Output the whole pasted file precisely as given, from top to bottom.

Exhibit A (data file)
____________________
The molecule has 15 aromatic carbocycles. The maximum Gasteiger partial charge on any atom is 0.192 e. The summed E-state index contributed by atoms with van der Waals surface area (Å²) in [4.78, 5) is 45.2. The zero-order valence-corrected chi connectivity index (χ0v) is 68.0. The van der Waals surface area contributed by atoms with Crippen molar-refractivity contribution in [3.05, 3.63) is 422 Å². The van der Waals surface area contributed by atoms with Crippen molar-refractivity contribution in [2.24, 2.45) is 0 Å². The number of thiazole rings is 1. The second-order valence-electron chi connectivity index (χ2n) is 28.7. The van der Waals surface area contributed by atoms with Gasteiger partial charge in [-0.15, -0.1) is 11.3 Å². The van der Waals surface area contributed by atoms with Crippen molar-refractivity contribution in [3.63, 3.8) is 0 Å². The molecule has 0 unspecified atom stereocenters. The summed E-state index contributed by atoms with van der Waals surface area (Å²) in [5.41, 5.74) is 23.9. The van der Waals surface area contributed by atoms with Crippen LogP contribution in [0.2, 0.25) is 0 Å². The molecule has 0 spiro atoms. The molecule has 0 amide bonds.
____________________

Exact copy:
The molecule has 15 aromatic carbocycles. The maximum Gasteiger partial charge on any atom is 0.192 e. The summed E-state index contributed by atoms with van der Waals surface area (Å²) in [4.78, 5) is 45.2. The zero-order valence-corrected chi connectivity index (χ0v) is 68.0. The van der Waals surface area contributed by atoms with Crippen molar-refractivity contribution in [3.05, 3.63) is 422 Å². The van der Waals surface area contributed by atoms with Crippen molar-refractivity contribution in [2.24, 2.45) is 0 Å². The number of thiazole rings is 1. The second-order valence-electron chi connectivity index (χ2n) is 28.7. The van der Waals surface area contributed by atoms with Gasteiger partial charge in [-0.15, -0.1) is 11.3 Å². The van der Waals surface area contributed by atoms with Crippen molar-refractivity contribution in [3.63, 3.8) is 0 Å². The molecule has 0 unspecified atom stereocenters. The summed E-state index contributed by atoms with van der Waals surface area (Å²) in [5.41, 5.74) is 23.9. The van der Waals surface area contributed by atoms with Crippen LogP contribution in [0.2, 0.25) is 0 Å². The molecule has 0 spiro atoms. The molecule has 0 amide bonds.